20 Books of Summer and more

Hello, lovely readers,

Spring term is in full blast, so I haven’t been able to write to you lately. There are some great books I read in May and would like to review here, and next week we have some posts about our Sor Juana Ines de La Cruz Readalong! Summer is on its way and, as usual, I have some more reading projects to share with you.

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20 Books of Summer

20 books of summerThe challenge is hosted by Cathy over at the 746 Books blog. She has set herself a challenge to read 20 books between June , 1st and September, 5th this year. Anyone can  join in.  You are free to choose your reading goals to 10 / 15 / 20 books, as fits your summer reading plans.

Here is my list:

  1. Harriet Said, by Beryl Bainbridge ✓
  2. The Forgotten Smile, by Margaret Kennedy 
  3. Americanah, by Chimamanda Ngozi Adichie
  4. Madame Bovary, by Gustave Flaubert; ✓
  5. Orlando, by Virginia Woolf ✓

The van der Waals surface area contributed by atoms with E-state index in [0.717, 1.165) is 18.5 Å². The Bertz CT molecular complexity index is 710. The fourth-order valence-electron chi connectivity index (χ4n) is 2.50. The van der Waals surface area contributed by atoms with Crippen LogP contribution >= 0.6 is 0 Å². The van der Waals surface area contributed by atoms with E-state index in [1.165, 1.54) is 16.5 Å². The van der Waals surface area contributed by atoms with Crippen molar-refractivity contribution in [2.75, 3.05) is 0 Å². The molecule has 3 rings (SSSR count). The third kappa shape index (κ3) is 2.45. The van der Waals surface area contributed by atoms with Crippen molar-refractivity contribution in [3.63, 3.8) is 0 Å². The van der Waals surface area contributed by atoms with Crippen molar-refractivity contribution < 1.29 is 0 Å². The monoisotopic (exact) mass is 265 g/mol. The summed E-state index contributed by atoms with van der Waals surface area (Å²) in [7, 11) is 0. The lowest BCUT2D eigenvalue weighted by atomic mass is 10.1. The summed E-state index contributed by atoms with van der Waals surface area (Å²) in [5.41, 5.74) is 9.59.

6. Vinegar Girlby Anne Tyler 
  7. Jane Eyre, by Charlotte Bronte ✓
  8. Wide Sargasso Sea, by Jean Rhys ✓
  9. Frankenstein, by Mary Shelley ✓
  10. Angel, by Elizabeth Taylor ✓
  11. The Bell, by Iris Murdoch;
  12. Frost in May, by Antonia White ✓
  13. Her, by H.D. (Hilda Doolittle) ✓
  14. Mariana, by Monica Dickens;
  15. The Simple Truth, by Elizabeth Hardwick ✓
  16. Modern Lovers, by Emma Straub ✓
  17. The World My Wilderness, by Rose Macaulay 
  18. Someone at a Distance, by Dorothy Whipple;
  19. The Pure and the Impure, by Colette ✓
  20. Free choice! 😉 [UPDATE 07/07/2016] The Girls, by Emma Cline ✓

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Jean Rhys Reading Week

Hosted by JacquiWine and  Lonesome Reader, the Jean Rhys Reading Week will take place from September12th-18th this year. I’ll be reading Wide Sargasso Sea (from my Classics Club list).

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Frankenstein Read-Along

The Readalong is hosted by Dolce Bellezza and Nonsuch Book. The idea is to read and review the book until June, 16th. The book is on my Classics Club list, and I am looking forward to reading it!

That’s all for now, I guess. What are your reading projects for Summer? Do tell me about them.

Yours truly,

J.


Marc Chagall, A Wheatfield on a Summer's Afternoon. Study for backdrop for Scene III of the ballet Aleko, 1942
Marc Chagall, A Wheatfield on a Summer’s Afternoon. Study for backdrop for Scene III of the ballet Aleko, 1942

39 thoughts on “20 Books of Summer and more

    1. That’s a good strategy, Ali! I am looking forward to reading your list! I failed miserably with 20 Books of Summer last year, so if I manage to read at least 10 books of my list, I’ll be happy 😛